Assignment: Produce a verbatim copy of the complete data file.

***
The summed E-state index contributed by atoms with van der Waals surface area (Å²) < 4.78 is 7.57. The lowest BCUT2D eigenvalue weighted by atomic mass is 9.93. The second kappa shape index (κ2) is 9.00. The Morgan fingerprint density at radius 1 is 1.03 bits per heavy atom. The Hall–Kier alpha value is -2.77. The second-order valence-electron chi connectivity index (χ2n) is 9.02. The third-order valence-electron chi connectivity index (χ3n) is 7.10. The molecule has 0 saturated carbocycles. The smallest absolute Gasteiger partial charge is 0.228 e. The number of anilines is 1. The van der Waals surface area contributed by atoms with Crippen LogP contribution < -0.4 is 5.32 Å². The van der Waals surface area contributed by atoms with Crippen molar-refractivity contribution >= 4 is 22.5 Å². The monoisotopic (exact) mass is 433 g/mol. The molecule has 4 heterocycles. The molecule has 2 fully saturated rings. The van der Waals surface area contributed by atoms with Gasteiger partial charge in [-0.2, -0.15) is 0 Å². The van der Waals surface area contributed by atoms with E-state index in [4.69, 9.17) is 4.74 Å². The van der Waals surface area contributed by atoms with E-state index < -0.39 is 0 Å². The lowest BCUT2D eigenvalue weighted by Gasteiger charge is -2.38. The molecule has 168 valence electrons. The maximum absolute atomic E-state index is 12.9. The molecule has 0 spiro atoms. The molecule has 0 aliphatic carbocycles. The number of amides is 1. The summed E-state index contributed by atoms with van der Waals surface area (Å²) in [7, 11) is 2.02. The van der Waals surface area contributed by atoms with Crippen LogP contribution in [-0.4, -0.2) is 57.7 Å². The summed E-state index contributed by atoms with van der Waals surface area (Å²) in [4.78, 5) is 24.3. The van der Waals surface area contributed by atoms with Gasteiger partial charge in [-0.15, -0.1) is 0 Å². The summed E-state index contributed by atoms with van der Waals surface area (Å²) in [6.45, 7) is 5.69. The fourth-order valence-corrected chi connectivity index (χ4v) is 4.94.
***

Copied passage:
The summed E-state index contributed by atoms with van der Waals surface area (Å²) < 4.78 is 7.57. The lowest BCUT2D eigenvalue weighted by atomic mass is 9.93. The second kappa shape index (κ2) is 9.00. The Morgan fingerprint density at radius 1 is 1.03 bits per heavy atom. The Hall–Kier alpha value is -2.77. The second-order valence-electron chi connectivity index (χ2n) is 9.02. The third-order valence-electron chi connectivity index (χ3n) is 7.10. The molecule has 0 saturated carbocycles. The smallest absolute Gasteiger partial charge is 0.228 e. The number of anilines is 1. The van der Waals surface area contributed by atoms with Crippen LogP contribution < -0.4 is 5.32 Å². The van der Waals surface area contributed by atoms with Crippen molar-refractivity contribution >= 4 is 22.5 Å². The monoisotopic (exact) mass is 433 g/mol. The molecule has 4 heterocycles. The molecule has 2 fully saturated rings. The van der Waals surface area contributed by atoms with Gasteiger partial charge in [-0.2, -0.15) is 0 Å². The van der Waals surface area contributed by atoms with E-state index in [4.69, 9.17) is 4.74 Å². The van der Waals surface area contributed by atoms with E-state index < -0.39 is 0 Å². The lowest BCUT2D eigenvalue weighted by Gasteiger charge is -2.38. The molecule has 168 valence electrons. The maximum absolute atomic E-state index is 12.9. The molecule has 0 spiro atoms. The molecule has 0 aliphatic carbocycles. The number of amides is 1. The summed E-state index contributed by atoms with van der Waals surface area (Å²) in [7, 11) is 2.02. The van der Waals surface area contributed by atoms with Crippen LogP contribution in [-0.4, -0.2) is 57.7 Å². The summed E-state index contributed by atoms with van der Waals surface area (Å²) in [4.78, 5) is 24.3. The van der Waals surface area contributed by atoms with Gasteiger partial charge in [-0.15, -0.1) is 0 Å². The summed E-state index contributed by atoms with van der Waals surface area (Å²) in [6.45, 7) is 5.69. The fourth-order valence-corrected chi connectivity index (χ4v) is 4.94.